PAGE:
The energy and clean growth minister was replying to a letter from the climate law group Plan B demanding an explanation for why the CCC was instructed not examine the third, fourth and fifth carbon budgets as part of the review.

Last month, Perry wrote to CCC chair Lord Deben to ask the climate change watchdog to prepare advice for the government on how and when the UK could reduce greenhouse gas emissions to net zero.

The request followed the publication of the UN Intergovernmental Panel on Climate Change (IPCC) report on limiting global warming to 1.5˚C above pre-industrial temperatures. Perry said the carbon budgets already set in legislation were “out of scope” of the review.

Plan B responded by calling for an “urgent clarification” on whether the CCC would be permitted to recommend changes to the agreed carbon budgets.

“If our interpretation is correct, we consider such a stipulation to be potentially unlawful, both under the statutory scheme of the 2008 [Climate Change] Act and on grounds of rationality,” the letter explained, adding: “Naturally we hope to avoid legal proceedings if at all possible.”

“It seems to me quite untenable to suggest that our approach to the request for advice from the CCC has been irrational,” Perry replied. “In particular, the secretary of state’s request does not preclude any future amendments to existing targets, as you have assumed.”

The minister said the request did not constitute a direction to provide advice on carbon budgets under section 42 of the Climate Change Act, as Plan B had argued, and was therefore lawful.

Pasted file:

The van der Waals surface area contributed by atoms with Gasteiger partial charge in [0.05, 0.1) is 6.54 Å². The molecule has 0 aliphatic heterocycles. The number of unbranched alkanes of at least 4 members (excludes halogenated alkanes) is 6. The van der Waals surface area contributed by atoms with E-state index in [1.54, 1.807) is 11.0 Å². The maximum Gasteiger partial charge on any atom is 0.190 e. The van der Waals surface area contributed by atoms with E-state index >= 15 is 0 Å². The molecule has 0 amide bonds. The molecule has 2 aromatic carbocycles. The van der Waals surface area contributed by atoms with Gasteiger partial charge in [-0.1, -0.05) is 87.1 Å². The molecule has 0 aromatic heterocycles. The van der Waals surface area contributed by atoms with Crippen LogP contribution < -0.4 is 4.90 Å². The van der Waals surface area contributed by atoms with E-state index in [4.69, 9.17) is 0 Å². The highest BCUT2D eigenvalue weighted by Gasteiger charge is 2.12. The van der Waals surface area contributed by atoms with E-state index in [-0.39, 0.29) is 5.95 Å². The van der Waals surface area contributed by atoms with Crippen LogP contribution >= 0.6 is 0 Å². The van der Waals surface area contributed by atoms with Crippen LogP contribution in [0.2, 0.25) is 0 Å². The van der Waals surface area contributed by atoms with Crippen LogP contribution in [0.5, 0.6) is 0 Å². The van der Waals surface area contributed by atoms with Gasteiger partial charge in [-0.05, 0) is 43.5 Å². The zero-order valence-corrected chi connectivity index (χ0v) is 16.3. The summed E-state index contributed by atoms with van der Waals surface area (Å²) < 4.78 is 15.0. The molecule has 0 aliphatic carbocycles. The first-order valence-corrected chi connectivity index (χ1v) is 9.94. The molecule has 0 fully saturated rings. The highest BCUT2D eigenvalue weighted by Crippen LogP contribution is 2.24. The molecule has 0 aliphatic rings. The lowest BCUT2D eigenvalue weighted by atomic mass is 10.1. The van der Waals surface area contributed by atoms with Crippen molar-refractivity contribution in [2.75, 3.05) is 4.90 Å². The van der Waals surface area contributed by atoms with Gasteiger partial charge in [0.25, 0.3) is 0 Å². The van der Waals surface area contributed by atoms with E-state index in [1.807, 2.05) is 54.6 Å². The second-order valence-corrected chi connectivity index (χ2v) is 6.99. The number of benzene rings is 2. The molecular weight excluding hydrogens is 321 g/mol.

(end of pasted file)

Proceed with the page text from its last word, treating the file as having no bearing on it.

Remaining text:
She continued: “Although I have asked the CCC not to consider formally carbon budgets already set in legislation as part of this commission, the request asks for evidence from the CCC on how reductions in line with the CCC’s recommendations might be delivered in key sectors of the economy.

“If the CCC considers that the most effective way of communicating this information is through a cost-effective pathway (which could include the years 2018-2032), they may incorporate that information into their advice.”

Perry noted this was also the understanding of the CCC, citing a tweet from the committee’s chief executive, Chris Stark, that stated: “Budgets being ‘out of scope’ does not mean that we can’t advise more action in the near term. There is no barrier to over-achieving against the carbon budgets”.

She said Plan B was similarly wrong to suggest the business and energy secretary Greg Clark had “closed his mind” to altering existing carbon budgets: “There is a wide range of possible recommendations that the CCC could make and it does not make sense at this stage to ask the CCC to provide advice about the implications of all of those recommendations for carbon budgets three to five.

“The more sensible approach is for the secretary of state to consider, once received, the CCC’s advice which, together with any representations from the national authorities will inform a decision on whether an amendment to the 2050 target and/or a new long-term target(s) should be made.”

The response by welcomed by Plan B, whose director, Tim Crosland, wrote back: “That is precisely the reassurance we were looking for. As the IPCC has recently made clear, the implications beyond 1.5˚C are appalling (for humanity and, in particular, for young people).

“We cannot pretend the task ahead is anything but challenging and we are relieved to hear the government does not propose to approach it with one hand tied behind its back.”

The government confirmed the fifth carbon budget covering the years 2028 to 2032 in June 2016.

 Tom Grimwood

This article appeared first on edie’s sister title, Utility Week

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